I like what they’ve done with this new look. It’s much cleaner than the old design. Something as simple as making the cover image larger goes a long way towards making this a much more attractive interface. It’s nice to actually be able to read some of the details on the cover (without having to click and enlarge it). It’s also a treat to be able to scroll up and down the page without being distracted by all the items they used to cram into the left and right panels.

Amazon has always done a fine job letting their customers add content to the product page. Like most Amazon customers, I find myself spending way too much time reading customer comments before making a buying decision. I don’t know when they started this, but I recently noticed they’ve added another way for customers to add content to the page. Have you seen the little “Share your own customer images” link below the cover on the product page? Examples are few and far between, but you can see how this works on the Adobe Photoshop CS2 for Photographers page; hover over the customer image thumbnail and a larger version appears in the cover area.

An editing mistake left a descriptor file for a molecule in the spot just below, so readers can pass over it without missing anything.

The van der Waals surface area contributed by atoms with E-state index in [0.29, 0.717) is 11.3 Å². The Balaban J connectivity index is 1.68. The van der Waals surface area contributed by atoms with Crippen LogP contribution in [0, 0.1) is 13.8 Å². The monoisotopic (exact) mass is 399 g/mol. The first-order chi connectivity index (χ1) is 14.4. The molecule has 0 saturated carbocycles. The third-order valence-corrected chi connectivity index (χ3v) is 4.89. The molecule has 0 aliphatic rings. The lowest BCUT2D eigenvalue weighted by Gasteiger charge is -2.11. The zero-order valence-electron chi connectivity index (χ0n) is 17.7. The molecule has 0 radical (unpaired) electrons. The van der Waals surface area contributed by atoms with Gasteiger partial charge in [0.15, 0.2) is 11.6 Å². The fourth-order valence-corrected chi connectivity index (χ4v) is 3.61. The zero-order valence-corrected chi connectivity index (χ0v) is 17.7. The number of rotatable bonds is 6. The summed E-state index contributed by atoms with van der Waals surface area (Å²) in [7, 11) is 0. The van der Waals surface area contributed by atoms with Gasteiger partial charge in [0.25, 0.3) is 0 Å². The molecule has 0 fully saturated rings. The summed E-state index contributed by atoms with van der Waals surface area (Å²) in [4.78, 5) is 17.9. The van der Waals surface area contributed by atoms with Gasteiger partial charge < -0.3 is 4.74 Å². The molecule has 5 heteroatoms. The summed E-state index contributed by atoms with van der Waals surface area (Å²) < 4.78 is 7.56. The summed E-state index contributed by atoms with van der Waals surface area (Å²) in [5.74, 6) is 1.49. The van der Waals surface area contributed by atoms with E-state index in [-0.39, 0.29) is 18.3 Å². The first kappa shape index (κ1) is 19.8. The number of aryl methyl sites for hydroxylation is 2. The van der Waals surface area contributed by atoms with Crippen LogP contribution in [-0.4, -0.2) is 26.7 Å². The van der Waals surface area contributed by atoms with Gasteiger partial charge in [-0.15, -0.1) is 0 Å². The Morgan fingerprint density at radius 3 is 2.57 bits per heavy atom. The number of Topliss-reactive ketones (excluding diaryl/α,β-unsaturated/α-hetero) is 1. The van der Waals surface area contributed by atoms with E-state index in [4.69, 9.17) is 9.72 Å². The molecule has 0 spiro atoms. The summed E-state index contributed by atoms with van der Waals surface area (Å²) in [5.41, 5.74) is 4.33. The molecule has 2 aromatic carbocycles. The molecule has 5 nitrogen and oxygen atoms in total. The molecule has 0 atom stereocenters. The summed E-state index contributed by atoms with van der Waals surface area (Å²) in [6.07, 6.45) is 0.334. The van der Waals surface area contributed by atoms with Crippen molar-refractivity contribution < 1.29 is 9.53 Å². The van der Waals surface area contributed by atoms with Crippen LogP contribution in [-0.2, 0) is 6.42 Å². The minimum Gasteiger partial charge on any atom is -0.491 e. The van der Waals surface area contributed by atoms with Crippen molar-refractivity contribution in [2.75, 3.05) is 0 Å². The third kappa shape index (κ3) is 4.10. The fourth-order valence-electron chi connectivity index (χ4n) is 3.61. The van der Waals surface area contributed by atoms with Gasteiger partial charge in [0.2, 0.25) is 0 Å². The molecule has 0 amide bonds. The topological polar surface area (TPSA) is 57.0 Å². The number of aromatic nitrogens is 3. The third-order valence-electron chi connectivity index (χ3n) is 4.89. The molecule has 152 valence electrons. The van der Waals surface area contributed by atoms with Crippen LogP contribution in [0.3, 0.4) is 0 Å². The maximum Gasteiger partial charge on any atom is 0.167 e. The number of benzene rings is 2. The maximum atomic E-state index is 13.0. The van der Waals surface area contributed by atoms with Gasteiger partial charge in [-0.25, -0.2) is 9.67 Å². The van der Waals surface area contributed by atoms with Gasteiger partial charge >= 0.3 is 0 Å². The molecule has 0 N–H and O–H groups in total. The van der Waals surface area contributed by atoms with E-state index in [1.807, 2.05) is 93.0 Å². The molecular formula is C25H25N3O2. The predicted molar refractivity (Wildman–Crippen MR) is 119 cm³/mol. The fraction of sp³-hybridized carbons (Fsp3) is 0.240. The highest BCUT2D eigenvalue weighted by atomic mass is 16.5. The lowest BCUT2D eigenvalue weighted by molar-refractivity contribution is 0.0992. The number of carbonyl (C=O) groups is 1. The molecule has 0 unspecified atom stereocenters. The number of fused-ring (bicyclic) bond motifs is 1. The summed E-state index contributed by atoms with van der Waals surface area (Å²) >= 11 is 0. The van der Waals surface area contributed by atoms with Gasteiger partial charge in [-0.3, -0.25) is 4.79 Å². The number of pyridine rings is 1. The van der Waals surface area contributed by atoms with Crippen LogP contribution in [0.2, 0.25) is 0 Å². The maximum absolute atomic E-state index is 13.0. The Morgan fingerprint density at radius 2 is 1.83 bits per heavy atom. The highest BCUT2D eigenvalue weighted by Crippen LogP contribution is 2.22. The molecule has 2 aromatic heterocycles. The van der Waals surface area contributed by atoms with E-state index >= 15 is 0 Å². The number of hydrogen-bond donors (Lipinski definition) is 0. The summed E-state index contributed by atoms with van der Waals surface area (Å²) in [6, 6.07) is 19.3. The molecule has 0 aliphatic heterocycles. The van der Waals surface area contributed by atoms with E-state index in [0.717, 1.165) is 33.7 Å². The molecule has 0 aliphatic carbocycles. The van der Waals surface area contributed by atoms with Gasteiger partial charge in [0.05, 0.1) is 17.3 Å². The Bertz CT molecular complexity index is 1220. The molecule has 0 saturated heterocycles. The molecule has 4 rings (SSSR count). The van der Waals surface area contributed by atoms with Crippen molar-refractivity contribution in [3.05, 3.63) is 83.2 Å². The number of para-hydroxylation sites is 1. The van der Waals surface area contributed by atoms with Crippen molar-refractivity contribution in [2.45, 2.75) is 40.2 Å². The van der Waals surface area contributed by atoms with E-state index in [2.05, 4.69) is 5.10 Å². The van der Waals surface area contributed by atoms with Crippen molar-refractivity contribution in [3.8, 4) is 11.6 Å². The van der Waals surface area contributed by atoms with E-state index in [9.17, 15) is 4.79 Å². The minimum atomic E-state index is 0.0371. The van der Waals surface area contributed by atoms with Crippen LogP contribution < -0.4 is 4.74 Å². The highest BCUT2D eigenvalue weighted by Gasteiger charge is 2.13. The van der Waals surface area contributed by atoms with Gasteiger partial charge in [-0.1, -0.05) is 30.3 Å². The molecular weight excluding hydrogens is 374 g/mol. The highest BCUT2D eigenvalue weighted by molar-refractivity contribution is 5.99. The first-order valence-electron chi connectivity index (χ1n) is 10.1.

Given that very few customers are uploading images with this feature, just how valuable is it? I think it has a ton of potential. Sure, in the computer book area maybe it will only be effective with digital photography books, but what about other areas? Home & Garden is a great candidate. If you just finished a project using a book you bought from Amazon, isn’t it tempting to show off your handiwork by uploading a picture of the results? Pets are another great example. People love their dogs, cats, etc., and will undoubtedly love to share pictures of them with just about anyone.

As it currently works, all you can do is upload images and rate them. If this takes off though, Amazon would be wise to turn it into a visual discussion forum where customers/readers can provide the story behind the picture. This would also enable prospective customers to ask questions, get answers, etc., and add more of a community feel to Amazon.


I just finished reading Malcolm Gladwell’s latest book, Blink. As the dust jacket says, “Blink is a book about how we think without thinking, about choices that seem to be made in an instant – in the blink of an eye – that actually aren’t as simple as they seem.” I was skeptical at first but it’s a fascinating read.

I was reeled in by the many interviews and supporting stories Gladwell offers throughout the book. My favorite is the one about diagnosing heart attacks in the Cook County Hospital in Chicago. It’s a perfect example of where “less is more”: the more information doctors gathered about a patient’s symptoms and history, the less likely they were able to correctly diagnose the problem.

There’s also an interesting study on focus groups and how easily they can be led astray. He points out the obvious and not-so-obvious flaws that led to the disaster known as New Coke, for example.

This book should be required reading for anyone with marketing responsibilities, but I’d also suggest it for anyone interested in how the mind processes snap decisions.